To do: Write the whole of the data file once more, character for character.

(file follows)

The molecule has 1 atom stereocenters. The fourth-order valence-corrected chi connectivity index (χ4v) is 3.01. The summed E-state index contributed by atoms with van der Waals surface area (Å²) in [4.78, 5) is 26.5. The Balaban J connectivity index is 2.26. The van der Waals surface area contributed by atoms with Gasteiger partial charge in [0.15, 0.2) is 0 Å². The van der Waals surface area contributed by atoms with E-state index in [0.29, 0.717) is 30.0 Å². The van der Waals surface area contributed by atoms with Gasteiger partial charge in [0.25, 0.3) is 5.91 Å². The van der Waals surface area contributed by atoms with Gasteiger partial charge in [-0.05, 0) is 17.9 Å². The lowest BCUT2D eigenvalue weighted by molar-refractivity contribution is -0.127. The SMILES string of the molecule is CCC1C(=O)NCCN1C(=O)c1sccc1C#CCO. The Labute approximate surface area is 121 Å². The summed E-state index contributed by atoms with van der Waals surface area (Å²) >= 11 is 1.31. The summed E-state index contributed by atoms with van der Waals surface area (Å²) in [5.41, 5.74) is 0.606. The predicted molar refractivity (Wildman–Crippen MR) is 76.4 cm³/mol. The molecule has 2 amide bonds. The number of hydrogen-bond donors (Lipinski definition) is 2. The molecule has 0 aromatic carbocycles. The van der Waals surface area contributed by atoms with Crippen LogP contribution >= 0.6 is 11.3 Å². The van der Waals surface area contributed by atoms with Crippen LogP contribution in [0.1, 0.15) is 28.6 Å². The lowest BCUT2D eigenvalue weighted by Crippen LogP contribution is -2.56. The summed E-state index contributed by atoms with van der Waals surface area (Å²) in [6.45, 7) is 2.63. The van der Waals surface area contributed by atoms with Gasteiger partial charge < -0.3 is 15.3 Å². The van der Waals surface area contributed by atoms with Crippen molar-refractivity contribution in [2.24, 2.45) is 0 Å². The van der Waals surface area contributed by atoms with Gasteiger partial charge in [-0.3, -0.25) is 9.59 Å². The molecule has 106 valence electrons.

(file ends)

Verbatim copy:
The molecule has 1 atom stereocenters. The fourth-order valence-corrected chi connectivity index (χ4v) is 3.01. The summed E-state index contributed by atoms with van der Waals surface area (Å²) in [4.78, 5) is 26.5. The Balaban J connectivity index is 2.26. The van der Waals surface area contributed by atoms with Gasteiger partial charge in [0.15, 0.2) is 0 Å². The van der Waals surface area contributed by atoms with E-state index in [0.29, 0.717) is 30.0 Å². The van der Waals surface area contributed by atoms with Gasteiger partial charge in [0.25, 0.3) is 5.91 Å². The van der Waals surface area contributed by atoms with Gasteiger partial charge in [-0.05, 0) is 17.9 Å². The lowest BCUT2D eigenvalue weighted by molar-refractivity contribution is -0.127. The SMILES string of the molecule is CCC1C(=O)NCCN1C(=O)c1sccc1C#CCO. The Labute approximate surface area is 121 Å². The summed E-state index contributed by atoms with van der Waals surface area (Å²) >= 11 is 1.31. The summed E-state index contributed by atoms with van der Waals surface area (Å²) in [5.41, 5.74) is 0.606. The predicted molar refractivity (Wildman–Crippen MR) is 76.4 cm³/mol. The molecule has 2 amide bonds. The number of hydrogen-bond donors (Lipinski definition) is 2. The molecule has 0 aromatic carbocycles. The van der Waals surface area contributed by atoms with Crippen LogP contribution >= 0.6 is 11.3 Å². The van der Waals surface area contributed by atoms with Crippen LogP contribution in [0.1, 0.15) is 28.6 Å². The lowest BCUT2D eigenvalue weighted by Crippen LogP contribution is -2.56. The summed E-state index contributed by atoms with van der Waals surface area (Å²) in [6.45, 7) is 2.63. The van der Waals surface area contributed by atoms with Gasteiger partial charge < -0.3 is 15.3 Å². The van der Waals surface area contributed by atoms with Crippen molar-refractivity contribution in [2.24, 2.45) is 0 Å². The van der Waals surface area contributed by atoms with Gasteiger partial charge in [-0.3, -0.25) is 9.59 Å². The molecule has 106 valence electrons.